The International Monetary Fund censured Argentina on Friday for failing to supply accurate economic data, the first time ever that the Fund has taken such an action against a member.
But the board appeared to set aside taking any stronger action for the rest of this year, giving Buenos Aires more time to repair its relations with the global crisis lender.
The IMF Executive Board found that Argentina's efforts to meet its demands for better GDP and inflation data have "not been sufficient. As a result, the Fund has issued a declaration of censure against Argentina."
The censure decision opened the way to Argentina possibly losing its voting rights at the IMF, or even losing it membership.
But the Executive Board put off that decision and gave Buenos Aires another eight months to resolve the problem before it takes further action.
The Argentine government has until September 29 to meet its requirements, and IMF Managing Director Christine Lagarde will then have to report on the issue to the board by November 13.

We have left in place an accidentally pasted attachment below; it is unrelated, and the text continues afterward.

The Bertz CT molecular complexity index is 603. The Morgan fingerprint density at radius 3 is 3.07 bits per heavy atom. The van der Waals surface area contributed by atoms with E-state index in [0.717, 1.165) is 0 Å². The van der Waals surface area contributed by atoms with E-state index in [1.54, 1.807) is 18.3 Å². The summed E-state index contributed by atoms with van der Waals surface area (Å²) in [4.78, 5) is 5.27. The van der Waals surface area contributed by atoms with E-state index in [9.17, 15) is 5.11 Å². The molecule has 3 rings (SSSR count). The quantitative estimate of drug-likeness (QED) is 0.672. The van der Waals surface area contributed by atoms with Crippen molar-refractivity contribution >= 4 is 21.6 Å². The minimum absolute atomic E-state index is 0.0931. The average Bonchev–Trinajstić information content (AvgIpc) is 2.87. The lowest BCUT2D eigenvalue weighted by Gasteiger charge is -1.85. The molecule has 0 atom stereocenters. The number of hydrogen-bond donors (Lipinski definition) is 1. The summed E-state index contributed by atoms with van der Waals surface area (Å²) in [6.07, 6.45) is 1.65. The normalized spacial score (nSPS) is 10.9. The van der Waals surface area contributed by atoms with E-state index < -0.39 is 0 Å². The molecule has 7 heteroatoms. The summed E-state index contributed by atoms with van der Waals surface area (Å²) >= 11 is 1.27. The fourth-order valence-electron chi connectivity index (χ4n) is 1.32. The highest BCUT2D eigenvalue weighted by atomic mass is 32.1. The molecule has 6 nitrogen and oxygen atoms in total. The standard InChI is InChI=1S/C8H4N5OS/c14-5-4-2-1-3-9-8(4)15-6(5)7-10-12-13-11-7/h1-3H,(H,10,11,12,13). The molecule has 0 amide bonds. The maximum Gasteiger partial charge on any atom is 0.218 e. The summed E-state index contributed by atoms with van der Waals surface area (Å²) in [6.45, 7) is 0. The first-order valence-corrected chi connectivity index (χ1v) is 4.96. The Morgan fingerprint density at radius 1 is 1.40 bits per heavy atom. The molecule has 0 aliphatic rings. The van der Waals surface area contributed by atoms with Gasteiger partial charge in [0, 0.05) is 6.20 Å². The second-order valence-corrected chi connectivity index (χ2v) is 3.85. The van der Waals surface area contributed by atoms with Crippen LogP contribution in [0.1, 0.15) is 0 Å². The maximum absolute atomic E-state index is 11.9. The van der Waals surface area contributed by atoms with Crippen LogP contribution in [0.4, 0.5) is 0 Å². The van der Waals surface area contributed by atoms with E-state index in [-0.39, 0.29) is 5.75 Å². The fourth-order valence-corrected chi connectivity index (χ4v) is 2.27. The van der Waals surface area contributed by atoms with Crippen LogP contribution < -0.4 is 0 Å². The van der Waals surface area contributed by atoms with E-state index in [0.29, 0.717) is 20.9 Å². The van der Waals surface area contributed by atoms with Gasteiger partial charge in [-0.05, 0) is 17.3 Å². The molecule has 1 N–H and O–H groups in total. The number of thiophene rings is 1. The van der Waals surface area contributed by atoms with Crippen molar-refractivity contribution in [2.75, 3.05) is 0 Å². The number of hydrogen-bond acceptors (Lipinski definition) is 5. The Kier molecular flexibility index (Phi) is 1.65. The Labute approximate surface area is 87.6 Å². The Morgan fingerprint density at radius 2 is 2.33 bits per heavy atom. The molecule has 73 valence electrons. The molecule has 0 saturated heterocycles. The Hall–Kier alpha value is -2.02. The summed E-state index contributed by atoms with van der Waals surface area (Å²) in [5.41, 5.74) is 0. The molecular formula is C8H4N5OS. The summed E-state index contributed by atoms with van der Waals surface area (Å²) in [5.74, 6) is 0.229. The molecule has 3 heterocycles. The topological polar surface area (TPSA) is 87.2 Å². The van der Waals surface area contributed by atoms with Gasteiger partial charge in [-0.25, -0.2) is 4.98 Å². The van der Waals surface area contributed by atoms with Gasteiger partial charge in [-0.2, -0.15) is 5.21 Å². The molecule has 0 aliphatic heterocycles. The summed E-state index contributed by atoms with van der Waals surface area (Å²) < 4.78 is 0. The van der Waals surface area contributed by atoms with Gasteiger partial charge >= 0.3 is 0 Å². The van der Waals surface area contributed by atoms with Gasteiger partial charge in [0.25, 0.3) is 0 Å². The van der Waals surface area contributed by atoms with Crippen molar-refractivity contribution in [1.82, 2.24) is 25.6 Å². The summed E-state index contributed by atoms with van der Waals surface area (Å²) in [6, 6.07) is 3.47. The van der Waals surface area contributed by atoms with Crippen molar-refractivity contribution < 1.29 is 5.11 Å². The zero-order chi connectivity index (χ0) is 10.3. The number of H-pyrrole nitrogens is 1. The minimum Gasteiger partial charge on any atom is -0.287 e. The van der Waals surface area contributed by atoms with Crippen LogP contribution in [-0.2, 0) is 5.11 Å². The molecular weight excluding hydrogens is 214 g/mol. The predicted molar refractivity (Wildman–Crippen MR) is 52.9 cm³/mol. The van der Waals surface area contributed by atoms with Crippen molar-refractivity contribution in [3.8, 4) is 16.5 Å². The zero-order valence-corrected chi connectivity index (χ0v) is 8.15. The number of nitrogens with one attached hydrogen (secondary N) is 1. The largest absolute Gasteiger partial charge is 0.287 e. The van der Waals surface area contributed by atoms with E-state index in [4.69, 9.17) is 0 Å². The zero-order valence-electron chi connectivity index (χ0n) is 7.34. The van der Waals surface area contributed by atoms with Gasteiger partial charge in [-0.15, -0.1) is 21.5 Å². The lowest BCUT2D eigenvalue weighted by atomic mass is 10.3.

"The Fund stands ready to continue its dialogue with the Argentine authorities to improve the quality" of the official data, the board said in a statement.
The Fund is also ready, "more generally, to strengthen the relationship between Argentina and the Fund," it added.
In September, the IMF laid out a tough warning to Argentina that it would be punished for failing to meet, since 2011, its obligations to supply the same accurate economic data that all countries provide.
The official Argentine statistics are sharply different from those private sector economists issue.
For instance, last month the government said that inflation in 2012 was 10.8 percent, while a group of private economists who collate their data put the rate at 25.6 percent.
Buenos Aires benefits from understating the data, because a large part of its sovereign debt is indexed to inflation.
The IMF and Argentina have a long history of troubled relations, with successive governments blaming the Fund for domestic economic failures and the country's deep troubles in international debt markets.
In January 2006, the government paid off Argentina's debt with the IMF -- some $9.5 billion -- and cut links with the Fund.
Since then Argentina has been the only country in the G20 that does not allow annual economic assessments by official IMF teams.
But at the end of 2010, the IMF was invited back to assist with collection and formulation of economic data, opening the way to the current impasse.